Why Do You Want to Beat the Market?

Just about every investor at some point compares his or her investment returns to the market. Professional investment managers advertise their services by comparing their performance to the market. Look up any mutual fund or ETF, and you can easily find a chart showing its recent performance relative to the market.

The message is everywhere: Beating the market is an important and valuable thing.

But why?

Why Do You Want to Beat the Market, Anyway?

Seriously, why? What’s the reason? Why is it important to you? What, specifically, will it help you achieve?

See, the whole point of investing is to build a better life. When you invest, you create financial resources that you can use to do the things you like to do.

Maybe you want to buy a house in a few years. Maybe you want to help your daughter through college. Maybe you want to be able to support yourself without working.

No matter what, the investment return itself is never the goal. The goal is the thing you’d like to be able to do with your life. The investment return is just one tool you can use to make it easier to do that thing.

So, again, why do you want to beat the market?

One argument is that getting a better return will make it easier to reach your goals. That’s actually the entire argument behind investing as a whole, since investing provides a better expected return that what you get from a savings account. If it didn’t, you would just keep all your money safe and sound in the bank.

It’s the additional return that makes investing a powerful tool, and that same logic could be used to argue in favor of trying to beat the market. After all, if the market returns 8% and you get 10%, you’ll be able to reach your goals even sooner.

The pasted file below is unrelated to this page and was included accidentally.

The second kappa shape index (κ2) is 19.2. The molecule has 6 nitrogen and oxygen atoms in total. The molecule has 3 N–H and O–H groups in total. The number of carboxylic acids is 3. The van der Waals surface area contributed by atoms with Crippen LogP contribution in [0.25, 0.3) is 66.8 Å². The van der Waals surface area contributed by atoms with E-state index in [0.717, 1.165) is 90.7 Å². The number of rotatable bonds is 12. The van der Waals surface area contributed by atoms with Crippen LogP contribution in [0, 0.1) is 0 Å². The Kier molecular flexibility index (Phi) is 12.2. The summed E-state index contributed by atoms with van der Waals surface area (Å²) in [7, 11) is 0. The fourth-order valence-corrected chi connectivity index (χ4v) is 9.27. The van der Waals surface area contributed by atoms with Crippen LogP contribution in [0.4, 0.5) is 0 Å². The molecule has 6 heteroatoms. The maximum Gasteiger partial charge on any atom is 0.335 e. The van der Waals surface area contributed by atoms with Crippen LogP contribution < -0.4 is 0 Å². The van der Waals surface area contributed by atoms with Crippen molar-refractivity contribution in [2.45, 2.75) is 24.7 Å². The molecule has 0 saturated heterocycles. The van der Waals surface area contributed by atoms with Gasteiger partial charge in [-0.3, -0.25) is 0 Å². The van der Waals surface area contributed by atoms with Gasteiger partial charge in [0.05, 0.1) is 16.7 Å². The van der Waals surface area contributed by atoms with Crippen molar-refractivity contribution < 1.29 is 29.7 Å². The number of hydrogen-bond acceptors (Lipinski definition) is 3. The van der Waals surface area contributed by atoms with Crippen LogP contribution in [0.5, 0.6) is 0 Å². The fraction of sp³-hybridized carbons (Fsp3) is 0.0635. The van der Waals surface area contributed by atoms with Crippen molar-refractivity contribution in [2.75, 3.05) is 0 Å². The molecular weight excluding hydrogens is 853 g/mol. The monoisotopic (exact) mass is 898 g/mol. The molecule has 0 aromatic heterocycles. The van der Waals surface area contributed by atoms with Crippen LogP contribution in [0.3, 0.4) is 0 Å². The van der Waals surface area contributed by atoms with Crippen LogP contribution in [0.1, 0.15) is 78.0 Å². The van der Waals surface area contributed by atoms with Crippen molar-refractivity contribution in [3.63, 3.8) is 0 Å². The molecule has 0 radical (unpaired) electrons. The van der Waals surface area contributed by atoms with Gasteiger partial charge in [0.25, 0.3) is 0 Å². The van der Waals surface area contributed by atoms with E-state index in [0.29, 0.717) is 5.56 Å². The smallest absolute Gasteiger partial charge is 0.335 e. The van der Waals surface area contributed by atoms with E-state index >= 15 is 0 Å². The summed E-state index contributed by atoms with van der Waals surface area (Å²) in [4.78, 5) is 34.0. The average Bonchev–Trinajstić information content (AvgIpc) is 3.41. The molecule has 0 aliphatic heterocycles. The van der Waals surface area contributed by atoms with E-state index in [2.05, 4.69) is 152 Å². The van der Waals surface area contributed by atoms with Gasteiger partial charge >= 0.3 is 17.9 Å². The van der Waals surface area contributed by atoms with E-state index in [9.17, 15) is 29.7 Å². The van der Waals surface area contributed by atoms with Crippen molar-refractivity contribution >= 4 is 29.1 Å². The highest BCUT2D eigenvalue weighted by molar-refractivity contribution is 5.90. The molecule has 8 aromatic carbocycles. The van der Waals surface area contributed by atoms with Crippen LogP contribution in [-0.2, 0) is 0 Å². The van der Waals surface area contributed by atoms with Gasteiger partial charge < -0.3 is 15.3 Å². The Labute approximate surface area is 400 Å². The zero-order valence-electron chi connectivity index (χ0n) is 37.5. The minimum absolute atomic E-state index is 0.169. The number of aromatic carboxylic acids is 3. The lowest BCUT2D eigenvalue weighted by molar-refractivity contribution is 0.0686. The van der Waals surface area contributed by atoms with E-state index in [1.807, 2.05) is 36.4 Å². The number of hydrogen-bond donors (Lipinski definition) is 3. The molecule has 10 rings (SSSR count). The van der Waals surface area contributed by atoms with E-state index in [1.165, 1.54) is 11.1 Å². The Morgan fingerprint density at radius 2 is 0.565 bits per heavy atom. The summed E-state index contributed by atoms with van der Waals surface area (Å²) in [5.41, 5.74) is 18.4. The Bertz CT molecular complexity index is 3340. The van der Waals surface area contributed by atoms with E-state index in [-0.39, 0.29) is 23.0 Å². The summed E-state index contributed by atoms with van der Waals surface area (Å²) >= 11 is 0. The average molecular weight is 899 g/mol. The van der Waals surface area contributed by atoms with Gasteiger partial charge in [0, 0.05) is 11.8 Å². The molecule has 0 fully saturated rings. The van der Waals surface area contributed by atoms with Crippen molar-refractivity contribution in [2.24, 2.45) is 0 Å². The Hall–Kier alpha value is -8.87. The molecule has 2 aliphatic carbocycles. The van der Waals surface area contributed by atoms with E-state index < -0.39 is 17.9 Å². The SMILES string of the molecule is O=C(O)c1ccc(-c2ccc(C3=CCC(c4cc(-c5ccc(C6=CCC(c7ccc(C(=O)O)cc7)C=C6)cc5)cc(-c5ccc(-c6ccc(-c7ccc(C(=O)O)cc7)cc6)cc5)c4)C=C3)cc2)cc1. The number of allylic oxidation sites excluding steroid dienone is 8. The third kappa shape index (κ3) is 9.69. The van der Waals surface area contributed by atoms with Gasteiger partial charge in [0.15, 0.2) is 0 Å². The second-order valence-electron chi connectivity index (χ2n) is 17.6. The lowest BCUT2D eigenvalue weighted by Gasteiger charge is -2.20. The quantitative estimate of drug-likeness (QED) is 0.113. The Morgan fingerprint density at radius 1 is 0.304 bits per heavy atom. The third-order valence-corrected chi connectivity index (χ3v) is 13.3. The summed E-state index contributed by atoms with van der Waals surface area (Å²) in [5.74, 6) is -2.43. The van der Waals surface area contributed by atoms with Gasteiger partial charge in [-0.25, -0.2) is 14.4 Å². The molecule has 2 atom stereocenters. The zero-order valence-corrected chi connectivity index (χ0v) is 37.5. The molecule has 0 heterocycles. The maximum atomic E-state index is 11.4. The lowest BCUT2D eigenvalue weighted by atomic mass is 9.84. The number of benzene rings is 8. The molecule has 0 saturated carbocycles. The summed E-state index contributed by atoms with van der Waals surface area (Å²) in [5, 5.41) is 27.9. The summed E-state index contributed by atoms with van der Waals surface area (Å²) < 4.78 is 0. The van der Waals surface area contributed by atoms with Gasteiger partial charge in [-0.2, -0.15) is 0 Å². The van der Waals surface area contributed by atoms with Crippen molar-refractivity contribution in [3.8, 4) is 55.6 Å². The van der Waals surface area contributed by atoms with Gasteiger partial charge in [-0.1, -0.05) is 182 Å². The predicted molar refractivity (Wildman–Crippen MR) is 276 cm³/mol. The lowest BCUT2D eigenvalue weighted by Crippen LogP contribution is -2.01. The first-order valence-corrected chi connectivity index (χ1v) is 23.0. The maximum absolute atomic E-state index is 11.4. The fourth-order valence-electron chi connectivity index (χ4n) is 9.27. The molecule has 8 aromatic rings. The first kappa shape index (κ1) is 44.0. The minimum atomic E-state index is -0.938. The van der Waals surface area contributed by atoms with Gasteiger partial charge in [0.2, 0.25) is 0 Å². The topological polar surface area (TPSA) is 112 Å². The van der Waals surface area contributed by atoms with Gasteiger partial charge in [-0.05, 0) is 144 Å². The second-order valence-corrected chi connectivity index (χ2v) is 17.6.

Six Reasons to Stop Obsessing About Beating the Market

But it’s not that simple. There are some real downsides to trying to beat the market. Let’s look at a few of them.

1. It Won’t Make You Happy

A better return may make it easier for you to reach your goals sooner, and that certainly might make you happy. But a better return all on its own will not.

You may think that’s obvious, but I’ve seen plenty of people get so caught up in improving their investment return that they lose sight of what they’re actually doing it for in the first place. And that is not a path to an enjoyable life.

2. You Probably Won’t Succeed

If it were easy to beat the market, it would be a no-brainer. Kind of like it’s a no-brainer to use a savings account that pays 1% over one that pays 0%.

Unfortunately, beating the market is incredibly difficult and unlikely. Studies have repeatedly shown that 80% to 90% of people who try to beat the market fail to do so, and that’s only looking at professional investors.

Average investors often underperform the market by 4% to 5% per year, usually as a direct result of their attempts to get better returns.

The fact is that the odds are against you. Trying to beat the market will most likely result in losing to it, which will make it harder for you to reach your goals, not easier.

3. It Detracts from Your Life